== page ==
When in Rome you eat the same ice-cream they eat. That philosophy rarely gets me in trouble, but of course there is the occasional mishap. Husband and I bought an ice-cream each. He chose something safe, international brand, well known from paths travelled earlier. Me, oh no, I’m the tough one. I found something that looked cool, with a name I’ll never be able to pronounce and an illustration that left a bit to imagine. The ice-cream was chocolate covered, I didn’t need more information than that. I unwrapped it with a bit of difficulty as I had the strap to my SLR wrapped around my wrist. I tasted the ice-cream and turned away from the counter. In front of me I saw this:

I needed to take a photo, obviously. I put the ice-cream in my mouth, as one does, and used both hands to steady the camera. As I press the shutter, the ice-cream breaks (!). Apparently it has a soft caramel-filled centre. Chocolate, caramel, vanilla ice-cream, and soft caramel mixes in with long hair. Luckily, sporting a bit of a cleavage I was able to avoid littering the grounds. Needless to say, I, however, did not feel all that clever.

Husband dearest felt sorry for me and bought me a new ice-cream. Chocolate covered again, as chocolate and ice-cream always make everything better. We walked through this gate:

Entered this magnificent courtyard:

We walked to the centre and gazed around. Someone cleared their throat behind me. I turned to look. And there is Ms Trunchbull, or a petite, pretty and Polish version of her, pointing at my ice-cream and then pointing at the bin. The second ice-cream too had to go.

Now, as you can see, the castle holds an ice-cream curse. You might have to be Norwegian, female and in your twenties for it to strike, but you’ve at least been warned. I have not checked other Polish castles, but I cannot guarantee that such a curse might be in effect in other magnificent building across the nation. You’ve been warned!

The answer to a terrorist attack

We discussed for a while whether we should bring Son, or if we should try to get him to bed at a reasonable time. We decided on the latter. I felt the need to attend, and felt it stronger than Husband, so I left. On my way to the bus I met our neighbour. She doesn’t speak Norwegian and was a little frustrated that she was not able to follow the news in the Norwegian newspapers and on tv. Though giving a good coverage of the event, the international media still covered it differently than the Norwegian media. We talked for a while, three bussed passed us, but I think we both felt better afterwards.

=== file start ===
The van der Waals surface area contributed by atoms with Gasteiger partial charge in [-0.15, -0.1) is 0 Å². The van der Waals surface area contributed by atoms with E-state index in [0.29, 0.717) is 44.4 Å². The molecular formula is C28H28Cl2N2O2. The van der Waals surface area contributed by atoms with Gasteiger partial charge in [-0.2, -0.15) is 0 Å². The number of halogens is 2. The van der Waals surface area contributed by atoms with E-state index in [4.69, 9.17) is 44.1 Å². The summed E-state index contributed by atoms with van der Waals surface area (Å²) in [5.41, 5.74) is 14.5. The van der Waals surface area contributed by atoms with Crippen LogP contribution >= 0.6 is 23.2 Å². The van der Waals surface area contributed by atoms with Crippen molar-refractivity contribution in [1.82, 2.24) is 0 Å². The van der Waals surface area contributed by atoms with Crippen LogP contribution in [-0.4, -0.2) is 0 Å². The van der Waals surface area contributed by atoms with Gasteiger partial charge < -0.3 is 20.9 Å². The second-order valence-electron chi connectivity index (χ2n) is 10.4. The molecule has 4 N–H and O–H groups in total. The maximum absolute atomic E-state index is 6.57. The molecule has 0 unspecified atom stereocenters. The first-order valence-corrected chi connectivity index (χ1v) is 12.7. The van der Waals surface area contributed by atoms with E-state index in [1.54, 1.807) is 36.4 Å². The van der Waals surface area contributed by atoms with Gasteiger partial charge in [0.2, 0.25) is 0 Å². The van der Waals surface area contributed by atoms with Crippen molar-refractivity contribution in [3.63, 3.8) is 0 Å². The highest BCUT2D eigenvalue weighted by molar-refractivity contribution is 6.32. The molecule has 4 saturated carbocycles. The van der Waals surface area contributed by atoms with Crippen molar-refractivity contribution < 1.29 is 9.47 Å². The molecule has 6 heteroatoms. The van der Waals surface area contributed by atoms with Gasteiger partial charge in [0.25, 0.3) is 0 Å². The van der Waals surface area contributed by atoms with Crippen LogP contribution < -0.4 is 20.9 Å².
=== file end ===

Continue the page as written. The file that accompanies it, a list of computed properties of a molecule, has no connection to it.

The event had already started in the city centre when I reached the bus stop. After a few minutes a man came and stood next to me. He greeted me with a a barely noticeable nod, and his mouth twitched slightly, which I read as an attempted smile. He carried a bouquet of flowers, and I asked whether the local flower shop had opened due to the events. I knew every flower shop in the city centre was sold out, and didn’t know any of the local shops to sell flowers. He gave me one stem, one stem with 5 small flowers. Clove pinks.

I texted a few friends when on the bus, hoping to be able to locate them once I reached the city centre. They texted back with their locations. I felt my stomach tighten thinking about the large crowd of people gathering. The facebook event had about 9000 attendees.  There are still discussions going whether there were accomplices on Friday. One flower broke off. I put it in my hair. I have a need to decorate and make things pretty these days. I want to celebrate life, and love. I thought about the victims. We must live our lives for them too now.

The bus stopped a few blocks away from its usual stop. I got out and started walking. The traffic was a little chaotic. I felt a little nervous crossing the street. My eyes met those of the driver who stopped to let me cross. He smiled at me. I smiled back. I walked on, I met people leaving the city centre. I removed the flower from my hair. It might offend people. Mourners rarely have flowers in their hair. I met people leaving. They all smiled and greeted people they met, me included. I didn’t know any of them. It felt a little odd. I took a deep breath, the smell of the city was different. It smelled of burning torches. My city smelled of burning torches. I turned a corner and saw a parade of people walking in the street. I looked across the small lake and saw that side as well. There was people everywhere. Every fifth person, or thereabout, carried a burning torch. Most people also carried a flower, or an entire bouquet of flowers. I joined in.

People talked. They only spoke with those next to them. The humming sound of voices filled the air. Children were quiet, but some still ran around. One small boy in front of me ran around. Every now and then he would stop and lock eyes with his father. He was not told off and continued. Small children in their trolleys were quiet.

In the first intersection I first got a proper overview of the crowd of people. The sight was overwhelming. A little later I met a friend. We hugged. We talked about the events. Talked about where we were when we first heard. Talked about how we both felt we knew more than we really wanted to know about the terrorist. But also enough to now forget about him and not give him the attention he so desperately wants. We continued around the city centre and ended the walk in front of the cathedral and at the far end of the lake from where I had joined in. People then left their flowers on the entrance of the cathedral, or threw, or gently placed, them in the lake. Candles were lit along the banks. We found a place to sit down where we also had a good view of everything. We then let it sink in. The graveness of the situation. The respect shown among these thousands of individuals. The strength of the survivors who had attended the commemoration. And the love. The incredible amount of love. I felt the tears in my eyes. A lump in my throat. And an immense pride. Never in my wildest dreams had I imagined this many to show up. A people who is generally considered cold and excluding were now warm and including.